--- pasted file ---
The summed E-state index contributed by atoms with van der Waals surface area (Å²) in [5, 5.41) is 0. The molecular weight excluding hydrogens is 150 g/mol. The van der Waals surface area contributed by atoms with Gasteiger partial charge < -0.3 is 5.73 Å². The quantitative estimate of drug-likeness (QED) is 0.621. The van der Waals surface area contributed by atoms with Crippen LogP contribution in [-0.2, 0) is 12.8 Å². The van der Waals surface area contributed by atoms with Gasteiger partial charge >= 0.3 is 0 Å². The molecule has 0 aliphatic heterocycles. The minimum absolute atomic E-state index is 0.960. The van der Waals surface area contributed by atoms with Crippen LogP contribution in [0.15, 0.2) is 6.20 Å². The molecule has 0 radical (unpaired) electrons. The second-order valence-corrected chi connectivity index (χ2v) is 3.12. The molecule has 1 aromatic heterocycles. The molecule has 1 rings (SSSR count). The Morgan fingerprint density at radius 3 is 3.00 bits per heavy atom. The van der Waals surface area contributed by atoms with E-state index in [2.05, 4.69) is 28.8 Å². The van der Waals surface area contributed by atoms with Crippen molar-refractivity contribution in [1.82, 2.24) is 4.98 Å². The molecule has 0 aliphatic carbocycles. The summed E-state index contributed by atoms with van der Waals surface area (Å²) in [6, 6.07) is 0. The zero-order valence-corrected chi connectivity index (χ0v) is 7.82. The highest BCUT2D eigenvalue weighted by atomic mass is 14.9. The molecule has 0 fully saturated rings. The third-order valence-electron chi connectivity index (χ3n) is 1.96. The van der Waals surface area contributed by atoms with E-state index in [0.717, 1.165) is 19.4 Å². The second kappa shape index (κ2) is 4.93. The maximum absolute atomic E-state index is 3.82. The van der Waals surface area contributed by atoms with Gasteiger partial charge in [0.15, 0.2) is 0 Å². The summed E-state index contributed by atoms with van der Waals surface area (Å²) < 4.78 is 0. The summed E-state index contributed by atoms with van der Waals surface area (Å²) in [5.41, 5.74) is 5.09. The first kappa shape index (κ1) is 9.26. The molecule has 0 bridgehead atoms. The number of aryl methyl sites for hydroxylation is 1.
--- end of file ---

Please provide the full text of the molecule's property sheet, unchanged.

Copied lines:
The summed E-state index contributed by atoms with van der Waals surface area (Å²) in [5, 5.41) is 0. The molecular weight excluding hydrogens is 150 g/mol. The van der Waals surface area contributed by atoms with Gasteiger partial charge < -0.3 is 5.73 Å². The quantitative estimate of drug-likeness (QED) is 0.621. The van der Waals surface area contributed by atoms with Crippen LogP contribution in [-0.2, 0) is 12.8 Å². The van der Waals surface area contributed by atoms with Gasteiger partial charge >= 0.3 is 0 Å². The molecule has 0 aliphatic heterocycles. The minimum absolute atomic E-state index is 0.960. The van der Waals surface area contributed by atoms with Crippen LogP contribution in [0.15, 0.2) is 6.20 Å². The molecule has 0 radical (unpaired) electrons. The second-order valence-corrected chi connectivity index (χ2v) is 3.12. The molecule has 1 aromatic heterocycles. The molecule has 1 rings (SSSR count). The Morgan fingerprint density at radius 3 is 3.00 bits per heavy atom. The van der Waals surface area contributed by atoms with E-state index in [2.05, 4.69) is 28.8 Å². The van der Waals surface area contributed by atoms with Crippen molar-refractivity contribution in [1.82, 2.24) is 4.98 Å². The molecule has 0 aliphatic carbocycles. The summed E-state index contributed by atoms with van der Waals surface area (Å²) in [6, 6.07) is 0. The zero-order valence-corrected chi connectivity index (χ0v) is 7.82. The highest BCUT2D eigenvalue weighted by atomic mass is 14.9. The molecule has 0 fully saturated rings. The third-order valence-electron chi connectivity index (χ3n) is 1.96. The van der Waals surface area contributed by atoms with E-state index in [0.717, 1.165) is 19.4 Å². The second kappa shape index (κ2) is 4.93. The maximum absolute atomic E-state index is 3.82. The van der Waals surface area contributed by atoms with Gasteiger partial charge in [0.15, 0.2) is 0 Å². The summed E-state index contributed by atoms with van der Waals surface area (Å²) < 4.78 is 0. The summed E-state index contributed by atoms with van der Waals surface area (Å²) in [5.41, 5.74) is 5.09. The first kappa shape index (κ1) is 9.26. The molecule has 0 bridgehead atoms. The number of aryl methyl sites for hydroxylation is 1.